Tuesday, November 30, 2010
Thursday, November 25, 2010
Wednesday, November 24, 2010
Tuesday, November 23, 2010
Monday, November 22, 2010
This just in - an organized rebellion seems to be in the making among turkey's in this country. It started out with just a few birds trying to break into our homes but has escalated into outright attacks. They are mad as heck - and not gonna take it anymore!
Posted by Steve Douglass at 11:55 AM
Friday, November 19, 2010
Thursday, November 18, 2010
By Steve Douglass
Passing through on I-40 one might think that Amarillo is nothing but a big truck stop. But our western city is much more than that. Consider getting off the wide ribbon of asphalt and spending a few days here – you'll be glad you did.
But first, let's clear up some misconceptions.
1. There are no trees here.
False: We have two of them – and they are made of plastic.
2. The weather sucks.
If you like boring well then yes. But if you like beautiful sunsets and sunrises, amazing storms lit up with gorgeous bolts of lightning and our epic tornadoes (that actually do suck) then you'll love it here.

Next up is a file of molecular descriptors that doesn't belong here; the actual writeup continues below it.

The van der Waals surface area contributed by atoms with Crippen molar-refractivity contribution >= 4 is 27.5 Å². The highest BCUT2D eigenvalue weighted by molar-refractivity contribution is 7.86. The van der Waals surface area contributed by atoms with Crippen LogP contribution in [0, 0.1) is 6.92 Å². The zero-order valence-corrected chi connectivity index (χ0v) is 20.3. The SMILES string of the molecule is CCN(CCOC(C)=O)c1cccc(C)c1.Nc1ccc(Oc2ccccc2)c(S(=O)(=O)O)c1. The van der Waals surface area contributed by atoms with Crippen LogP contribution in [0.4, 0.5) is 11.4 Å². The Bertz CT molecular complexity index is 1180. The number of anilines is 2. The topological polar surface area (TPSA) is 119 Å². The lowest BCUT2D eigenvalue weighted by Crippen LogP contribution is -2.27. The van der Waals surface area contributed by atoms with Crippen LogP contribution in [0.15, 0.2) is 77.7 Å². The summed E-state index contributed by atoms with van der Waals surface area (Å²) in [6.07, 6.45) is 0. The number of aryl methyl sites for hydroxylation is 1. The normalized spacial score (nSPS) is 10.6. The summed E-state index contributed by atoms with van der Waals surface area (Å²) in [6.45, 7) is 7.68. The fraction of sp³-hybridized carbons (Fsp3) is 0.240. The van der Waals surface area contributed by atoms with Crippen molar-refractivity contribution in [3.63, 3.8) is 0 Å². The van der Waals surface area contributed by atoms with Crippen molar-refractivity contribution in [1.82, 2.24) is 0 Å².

We also get blazing hot afternoons, blizzards, hail the size of grape fruit, dust storms and floods – and all in the same day.
3. Amarillo is close to: Houston, Dallas, San Antonio, Waco, Austin, El Paso and Galveston.
False: Most people don't realize how big Texas is and our city is located in the northwest corner of the state. We are closer to Denver than Houston, Albuquerque than Austin and Oklahoma City than Dallas.
4. Everyone in Amarillo wears a cowboy hat, drives a pickup truck and is either a rancher, oil man or works on nuclear weapons.
True and false – I drive a Saturn.
5. Amarillo is flat.
Almost true – we don't have any mountains – but we do have this immense hole in the ground called Palo Duro Canyon where we drive out and stand on the edge and throw stuff in. From the bottom, looking up - it kind of looks like mountains.
6. Amarillo is an arid and dusty wasteland.
False: Average rainfall in Amarillo is 17 inches a year – but this year we had over twenty-five. We are now much greener than Dallas and Waco.
The thousands of playa lakes overflowed this year and just last week we had a three inch rain followed by a five inch snowfall within eight hours time. Sure, there's no water in Lake Meredith – but that's New Mexico's fault.
7. There is nothing to do in Amarillo.
Absolutely untrue! Like every major city we have plenty of venues, theaters, eateries, malls, parks, museums and attractions. Just Google: Amarillo attractions to see a list.